Email of the day (1)
Comment of the Day

May 14 2013

Commentary by Eoin Treacy

Email of the day (1)

on a more optimistic forecast for the UK economy
“This article by Simon Ward at Henderson provides rather more optimism about progress of the UK economy than the mainstream press or even the government manage to muster.   His focus on real growth in money supply (M4) in both households and non-financial firms seems wise, and his observation that "the real or inflation-adjusted money supply leads demand and activity by six months" is intriguing for investors. I also tend to focus on M4 as well as the yield curve when assessing potential for continuation of bull trends. You may remember an analysis of mine you kindly published on 26 April 2010. If Simon Ward is right that the growth in M4 is perhaps as or more important than QE per se then hopefully fears about eventual withdrawal of QE may prove ill-founded.

“Finally, very grateful thanks to both of you for the truly excellent service you provide.”

Eoin Treacy's view Thank you for your kind words, this informative email and also for reminding us of your valuable contribution from 2010 which highlighted the reliability of an inverted yield curve in predicting recessions.

The UK has made use of a wide arsenal of policy tools in its efforts to counter the deflationary threat of a banking system that almost imploded. The devaluation of the Pound, massive money supply increases and a willingness to tolerate higher inflation have all featured as part of the solution.

I do not think it is correct to treat M4 and quantitative easing as separate subjects. After all, one of the results of extraordinary monetary intervention is to increase money supply. Therefore when Simon Ward speaks of money supply growth as a lead indicator we need to be cognizant of the fact that money supply is growing at such a prodigious rate because of quantitative easing.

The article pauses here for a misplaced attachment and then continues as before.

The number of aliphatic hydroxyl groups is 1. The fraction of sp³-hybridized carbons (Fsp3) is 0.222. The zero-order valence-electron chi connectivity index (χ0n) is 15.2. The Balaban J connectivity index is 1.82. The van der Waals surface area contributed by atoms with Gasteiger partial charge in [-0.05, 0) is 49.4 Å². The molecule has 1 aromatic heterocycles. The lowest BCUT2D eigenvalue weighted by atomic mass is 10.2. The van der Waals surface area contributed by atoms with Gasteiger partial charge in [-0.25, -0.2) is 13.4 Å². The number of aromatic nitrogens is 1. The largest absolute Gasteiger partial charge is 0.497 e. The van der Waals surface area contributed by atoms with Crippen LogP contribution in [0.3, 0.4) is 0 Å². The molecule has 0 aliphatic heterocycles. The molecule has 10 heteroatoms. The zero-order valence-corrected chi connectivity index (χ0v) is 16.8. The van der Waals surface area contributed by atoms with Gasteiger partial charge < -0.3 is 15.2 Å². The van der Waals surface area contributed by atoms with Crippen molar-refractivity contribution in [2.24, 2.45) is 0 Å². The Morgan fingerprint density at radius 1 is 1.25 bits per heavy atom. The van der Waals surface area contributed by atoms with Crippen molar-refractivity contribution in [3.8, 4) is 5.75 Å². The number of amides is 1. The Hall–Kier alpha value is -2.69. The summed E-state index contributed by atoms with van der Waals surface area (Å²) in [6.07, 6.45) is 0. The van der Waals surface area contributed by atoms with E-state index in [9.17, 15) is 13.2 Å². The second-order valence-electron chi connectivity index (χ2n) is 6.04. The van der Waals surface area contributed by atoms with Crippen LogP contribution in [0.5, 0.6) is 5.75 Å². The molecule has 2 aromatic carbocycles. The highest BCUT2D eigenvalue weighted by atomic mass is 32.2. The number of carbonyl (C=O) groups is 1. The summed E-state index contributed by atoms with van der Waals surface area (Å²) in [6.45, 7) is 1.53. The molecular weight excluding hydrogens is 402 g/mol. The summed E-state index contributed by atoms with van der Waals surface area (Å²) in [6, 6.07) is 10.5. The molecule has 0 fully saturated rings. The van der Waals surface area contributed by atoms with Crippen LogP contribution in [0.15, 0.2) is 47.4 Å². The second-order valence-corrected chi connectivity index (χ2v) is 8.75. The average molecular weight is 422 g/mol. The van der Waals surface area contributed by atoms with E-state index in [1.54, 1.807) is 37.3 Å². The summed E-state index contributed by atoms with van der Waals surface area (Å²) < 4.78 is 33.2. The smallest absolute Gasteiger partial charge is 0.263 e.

The UK's yield curve (10-year - 2-year) peaked at just over 300 basis points in 2010 and has since halved. The 2010 peak was the widest level posted in at least 20 years. Relative to its past peaks, this represented a significantly more accommodative level than seen previously. Even at today's 150 basis points, monetary conditions are still loose by historical standards.

The measures taken to date have allowed the UK economy to recover some of its lost competitiveness. It is now playing to its strengths in financial and commercial services as well as engineering. The stock market is also host to a wide array of globally oriented companies.

The squeeze on the middle classes, which more than a few countries are dealing with, remains a significant challenge but while growth has been slow to recover, the worst is probably behind us.

Despite the slow pace of economic expansion, asset prices respond to money supply growth and contraction. Since conditions are still accommodative, the environment can still be considered a tailwind.

The FTSE-350 Index hit a new all-time high yesterday. While some additional consolidation in the region of the peak is a possibility, a sustained move below 3200 would be required to begin to question medium-term scope for continued upside.

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